The Royal Stables have around twenty horses. The horses are trained to lead cortèges and carriages on occasions such as state visits and ...

Read more

Among the oldest cars in the Royal Stables is a Daimler DE27: Limousine from 1950. It can seat up to eight people and is still in use . ...

Read more

The current Royal Stables buildings were completed in 1894. The architect was the palace official Ernst Jacobsson, assisted by Fritz Ecke...

Read more

See the Royal Stables coach sheds, which are home to around forty carriages and sleighs for various occasions. Most of them date back to ...

Read more

Discover the Royal Stables' summer café, serving home-baked treats in a unique setting in the heart of Stockholm.

Read more

The history of the Royal Stables dates back many hundreds of years, to 1535 when King Gustav Vasa had stables built for the royal horses....

Read more

Articles and movies

The Royal Stables are located at Väpnargatan 1, right at the beginning of Stockholm's Strandvägen. The Royal Stables have existed since t...

Buy ticket

Customer service

Opening hours: Closed

FAQ

  • Can I take a pushchair into the royal palaces?

    Pushchairs are not permitted indoors.

  • Are there any pushchair parkings at the royal palaces?

    The Royal Palace of Stockholm: At the entrance to the Reception Rooms, in the Outer Courtyard there is a limited amount of space for pushchairs. Under cover, but unmonitored and no locking facility.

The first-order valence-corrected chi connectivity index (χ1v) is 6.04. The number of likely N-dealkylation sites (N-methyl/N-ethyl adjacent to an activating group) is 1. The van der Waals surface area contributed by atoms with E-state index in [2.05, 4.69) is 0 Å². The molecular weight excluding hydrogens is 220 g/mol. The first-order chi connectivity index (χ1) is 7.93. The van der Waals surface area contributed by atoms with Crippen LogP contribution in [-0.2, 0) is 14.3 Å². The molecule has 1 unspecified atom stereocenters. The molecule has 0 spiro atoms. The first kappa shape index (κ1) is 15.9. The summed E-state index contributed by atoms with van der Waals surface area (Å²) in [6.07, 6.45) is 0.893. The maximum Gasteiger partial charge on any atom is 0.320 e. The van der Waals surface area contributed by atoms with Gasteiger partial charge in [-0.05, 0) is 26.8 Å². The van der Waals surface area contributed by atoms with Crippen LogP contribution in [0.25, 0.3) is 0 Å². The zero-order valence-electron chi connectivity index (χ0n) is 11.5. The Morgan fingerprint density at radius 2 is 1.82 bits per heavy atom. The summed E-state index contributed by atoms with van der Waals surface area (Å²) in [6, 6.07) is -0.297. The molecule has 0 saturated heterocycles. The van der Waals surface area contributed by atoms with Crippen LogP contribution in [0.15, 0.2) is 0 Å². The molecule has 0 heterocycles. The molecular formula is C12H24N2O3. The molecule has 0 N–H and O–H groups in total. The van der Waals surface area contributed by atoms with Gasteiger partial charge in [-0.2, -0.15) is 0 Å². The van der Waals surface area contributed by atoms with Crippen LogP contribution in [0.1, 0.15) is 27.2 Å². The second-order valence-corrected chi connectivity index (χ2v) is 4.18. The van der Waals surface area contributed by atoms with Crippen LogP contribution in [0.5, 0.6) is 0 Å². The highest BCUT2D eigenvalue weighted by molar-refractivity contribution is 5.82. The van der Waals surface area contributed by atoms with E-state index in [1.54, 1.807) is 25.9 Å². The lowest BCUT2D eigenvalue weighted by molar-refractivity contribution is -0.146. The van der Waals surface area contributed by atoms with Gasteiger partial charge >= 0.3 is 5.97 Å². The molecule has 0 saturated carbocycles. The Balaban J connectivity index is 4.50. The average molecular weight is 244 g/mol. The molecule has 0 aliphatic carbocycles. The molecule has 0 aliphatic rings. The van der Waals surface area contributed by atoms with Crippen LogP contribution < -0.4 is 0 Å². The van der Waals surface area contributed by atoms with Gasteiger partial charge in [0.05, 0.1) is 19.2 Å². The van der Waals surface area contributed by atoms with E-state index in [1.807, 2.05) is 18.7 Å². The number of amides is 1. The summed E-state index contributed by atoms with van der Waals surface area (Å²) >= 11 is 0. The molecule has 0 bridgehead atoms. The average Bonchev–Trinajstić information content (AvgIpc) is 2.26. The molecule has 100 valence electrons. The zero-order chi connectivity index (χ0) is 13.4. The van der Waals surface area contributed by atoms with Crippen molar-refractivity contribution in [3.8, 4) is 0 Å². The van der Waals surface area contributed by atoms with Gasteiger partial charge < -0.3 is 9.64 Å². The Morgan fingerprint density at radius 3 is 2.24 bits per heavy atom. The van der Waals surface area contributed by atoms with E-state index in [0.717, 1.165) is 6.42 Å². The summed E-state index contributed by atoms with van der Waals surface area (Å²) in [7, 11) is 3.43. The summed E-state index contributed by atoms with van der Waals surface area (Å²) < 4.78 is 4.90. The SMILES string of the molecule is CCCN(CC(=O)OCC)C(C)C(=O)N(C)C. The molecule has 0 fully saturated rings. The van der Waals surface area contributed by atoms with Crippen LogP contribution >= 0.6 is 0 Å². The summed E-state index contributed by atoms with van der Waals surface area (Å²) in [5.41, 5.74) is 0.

Riddarholm Church: At the entrance to Riddarholm Church. Under cover, but unmonitored and no locking facility.

    Drottningholm Palace: Outside the entrance. Under cover, but unmonitored and no locking facility.

    Other visitor attractions: No pushchair parking.

  • Which royal visitor attractions can I explore at my own pace?

    The Royal Palace of Stockholm, Riddarholm Church, Drottningholm Palace, the Chinese Pavilion, Gripsholm Castle, Strömsholm Palace and the Orangery at Ulriksdal can be explored at your own pace.

    The other palaces are by guided tour.

  • Is it possible to hire rooms at the royal palaces for dinner functions/events?

    Strömsholm Palace: The dining room in the Stone Kitchen can be hired for dinner functions.

    The other palaces: Room hire is not possible.

  • Are audio guides available for the royal palaces?

    The Royal Palace of Stockholm: An audio guide in Swedish and English is available for the Bernadotte Apartments and Gustav III’s Museum of Antiquities.

    The Chinese Pavilion: An audio guide is available in Swedish and English

    Audio guides are not available at present for the other palaces.

More FAQ